While ants can be irritating to humans, they don't generally pose a huge danger to us. However, groups of ants are often extremely aggressive to one another, frequently fighting to the death. A new paper in Proceedings of the Royal Society B studies the how ants' fighting tactics change when facing opposing groups of different sizes.
Red wood ants (Formica rufa) are very antagonistic, engaging in knock-down, drag-out brawls with other colonies. In the spring, the workers emerge from their burrows and often come across groups of workers from rival colonies. The groups will generally fight until one side is rendered helpless, and the group left standing wins the territory. But when the stakes are this high, what happens when the groups are unevenly matched?
By setting up battles with different numbers of ants on each side, the researchers found that ants in smaller groups fought much harder than those in larger groups did. When a small group of ants (five individuals) went up against larger groups (ten or more), ants in the smaller groups captured and attacked enemies at much higher rates than individuals on the opposing side did.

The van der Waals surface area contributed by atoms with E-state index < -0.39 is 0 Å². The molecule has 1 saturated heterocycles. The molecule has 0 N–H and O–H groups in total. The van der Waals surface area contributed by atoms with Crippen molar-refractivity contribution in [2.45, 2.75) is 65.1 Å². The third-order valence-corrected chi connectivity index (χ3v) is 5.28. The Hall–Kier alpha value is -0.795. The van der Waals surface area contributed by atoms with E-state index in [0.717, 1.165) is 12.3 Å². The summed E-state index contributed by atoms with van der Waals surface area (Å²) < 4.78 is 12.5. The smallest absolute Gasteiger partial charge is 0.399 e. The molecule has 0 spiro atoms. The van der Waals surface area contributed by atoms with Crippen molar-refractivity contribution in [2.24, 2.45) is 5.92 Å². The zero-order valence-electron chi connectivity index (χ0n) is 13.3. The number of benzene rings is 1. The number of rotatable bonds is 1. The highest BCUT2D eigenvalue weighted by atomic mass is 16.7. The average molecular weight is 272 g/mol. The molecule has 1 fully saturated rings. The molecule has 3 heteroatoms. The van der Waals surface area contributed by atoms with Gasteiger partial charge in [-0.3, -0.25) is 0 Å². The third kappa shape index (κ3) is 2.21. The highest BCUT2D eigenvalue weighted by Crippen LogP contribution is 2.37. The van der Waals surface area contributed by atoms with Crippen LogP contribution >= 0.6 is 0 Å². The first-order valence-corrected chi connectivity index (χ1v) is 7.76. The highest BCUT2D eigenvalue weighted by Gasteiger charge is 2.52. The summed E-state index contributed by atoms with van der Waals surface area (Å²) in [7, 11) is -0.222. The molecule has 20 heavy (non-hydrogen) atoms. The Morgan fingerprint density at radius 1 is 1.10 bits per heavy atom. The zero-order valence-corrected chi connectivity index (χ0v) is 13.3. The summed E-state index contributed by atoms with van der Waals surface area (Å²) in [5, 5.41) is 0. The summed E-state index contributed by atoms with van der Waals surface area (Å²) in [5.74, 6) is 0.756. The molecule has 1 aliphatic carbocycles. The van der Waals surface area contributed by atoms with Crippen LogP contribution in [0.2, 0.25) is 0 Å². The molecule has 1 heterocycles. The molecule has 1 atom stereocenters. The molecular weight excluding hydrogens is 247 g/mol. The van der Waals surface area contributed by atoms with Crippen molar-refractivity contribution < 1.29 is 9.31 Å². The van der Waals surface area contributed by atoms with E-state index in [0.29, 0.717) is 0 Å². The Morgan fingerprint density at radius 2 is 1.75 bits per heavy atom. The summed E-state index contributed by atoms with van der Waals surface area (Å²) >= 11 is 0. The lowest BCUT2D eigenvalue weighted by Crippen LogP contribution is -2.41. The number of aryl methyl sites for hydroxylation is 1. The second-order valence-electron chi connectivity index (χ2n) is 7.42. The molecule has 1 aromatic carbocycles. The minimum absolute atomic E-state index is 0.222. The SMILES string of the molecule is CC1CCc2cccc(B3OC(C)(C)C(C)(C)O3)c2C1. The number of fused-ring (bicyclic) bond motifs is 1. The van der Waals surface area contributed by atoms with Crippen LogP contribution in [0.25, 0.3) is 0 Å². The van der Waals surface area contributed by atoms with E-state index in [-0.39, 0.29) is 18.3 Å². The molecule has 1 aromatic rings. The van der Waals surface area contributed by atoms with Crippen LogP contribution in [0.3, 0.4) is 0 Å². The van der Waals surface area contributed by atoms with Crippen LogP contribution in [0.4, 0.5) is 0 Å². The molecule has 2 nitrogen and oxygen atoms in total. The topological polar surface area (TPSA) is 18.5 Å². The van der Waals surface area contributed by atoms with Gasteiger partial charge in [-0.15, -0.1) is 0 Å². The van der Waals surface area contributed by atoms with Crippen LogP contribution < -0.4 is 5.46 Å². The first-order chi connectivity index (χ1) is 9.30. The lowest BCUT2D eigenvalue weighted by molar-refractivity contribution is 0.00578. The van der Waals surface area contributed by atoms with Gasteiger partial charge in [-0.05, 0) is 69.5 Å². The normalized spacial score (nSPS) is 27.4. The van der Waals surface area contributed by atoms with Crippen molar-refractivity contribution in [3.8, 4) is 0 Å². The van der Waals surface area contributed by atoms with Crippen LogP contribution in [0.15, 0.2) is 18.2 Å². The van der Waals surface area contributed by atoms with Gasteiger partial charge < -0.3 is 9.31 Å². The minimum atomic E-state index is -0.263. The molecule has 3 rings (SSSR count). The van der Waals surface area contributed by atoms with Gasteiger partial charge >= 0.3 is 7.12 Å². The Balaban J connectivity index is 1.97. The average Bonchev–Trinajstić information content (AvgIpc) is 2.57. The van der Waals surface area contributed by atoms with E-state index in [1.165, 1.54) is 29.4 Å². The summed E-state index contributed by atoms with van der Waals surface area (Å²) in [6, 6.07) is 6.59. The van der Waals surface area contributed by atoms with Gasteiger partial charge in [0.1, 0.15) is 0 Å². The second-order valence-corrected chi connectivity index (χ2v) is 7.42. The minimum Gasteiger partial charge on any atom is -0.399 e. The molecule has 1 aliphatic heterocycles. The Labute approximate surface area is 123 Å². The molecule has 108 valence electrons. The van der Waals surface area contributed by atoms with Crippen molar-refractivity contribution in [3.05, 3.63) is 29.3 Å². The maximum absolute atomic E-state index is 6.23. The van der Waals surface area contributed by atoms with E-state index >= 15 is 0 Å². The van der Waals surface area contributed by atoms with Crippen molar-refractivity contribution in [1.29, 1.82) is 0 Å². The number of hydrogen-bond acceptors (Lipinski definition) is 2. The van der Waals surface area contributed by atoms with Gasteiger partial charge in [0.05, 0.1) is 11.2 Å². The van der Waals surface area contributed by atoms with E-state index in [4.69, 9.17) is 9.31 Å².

So, how does this happen? It seems that ants are capable of “numerical assessment,” and can somehow figure out whether they are in the smaller or the larger group. While scientists already know that animals such as lions, hyenas, primates, and birds have this ability, they aren’t yet sure how this cognitive skill works in any or all of these species.
However, despite their relative lack of enthusiasm, the larger groups still came out on top, exhibiting higher overall levels of aggression and lower numbers of fatalities. Despite fighting harder, the small groups couldn’t overcome their numerical disadvantage. While small groups may not be able to beat large ones, their higher individual levels of aggression can put a pretty big dent in their opponents’ fighting forces, and might be able to limit the overall success of these big groups.Emphasis mine.